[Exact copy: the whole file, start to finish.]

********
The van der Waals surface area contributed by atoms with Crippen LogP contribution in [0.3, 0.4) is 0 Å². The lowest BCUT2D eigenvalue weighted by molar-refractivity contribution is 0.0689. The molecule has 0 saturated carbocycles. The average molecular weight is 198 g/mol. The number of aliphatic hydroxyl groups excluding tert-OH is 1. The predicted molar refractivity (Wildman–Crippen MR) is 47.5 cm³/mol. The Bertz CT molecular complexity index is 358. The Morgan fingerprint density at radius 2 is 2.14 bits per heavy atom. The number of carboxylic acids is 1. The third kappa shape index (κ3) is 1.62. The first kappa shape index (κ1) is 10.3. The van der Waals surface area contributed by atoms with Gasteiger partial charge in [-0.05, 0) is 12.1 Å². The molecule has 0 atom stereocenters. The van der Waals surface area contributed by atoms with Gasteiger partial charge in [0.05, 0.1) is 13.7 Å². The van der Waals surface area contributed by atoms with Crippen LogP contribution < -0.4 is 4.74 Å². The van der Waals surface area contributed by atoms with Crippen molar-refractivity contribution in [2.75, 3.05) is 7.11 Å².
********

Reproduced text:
The van der Waals surface area contributed by atoms with Crippen LogP contribution in [0.3, 0.4) is 0 Å². The lowest BCUT2D eigenvalue weighted by molar-refractivity contribution is 0.0689. The molecule has 0 saturated carbocycles. The average molecular weight is 198 g/mol. The number of aliphatic hydroxyl groups excluding tert-OH is 1. The predicted molar refractivity (Wildman–Crippen MR) is 47.5 cm³/mol. The Bertz CT molecular complexity index is 358. The Morgan fingerprint density at radius 2 is 2.14 bits per heavy atom. The number of carboxylic acids is 1. The third kappa shape index (κ3) is 1.62. The first kappa shape index (κ1) is 10.3. The van der Waals surface area contributed by atoms with Gasteiger partial charge in [-0.05, 0) is 12.1 Å². The molecule has 0 atom stereocenters. The van der Waals surface area contributed by atoms with Gasteiger partial charge in [0.05, 0.1) is 13.7 Å². The van der Waals surface area contributed by atoms with Crippen LogP contribution < -0.4 is 4.74 Å². The van der Waals surface area contributed by atoms with Crippen molar-refractivity contribution in [2.75, 3.05) is 7.11 Å².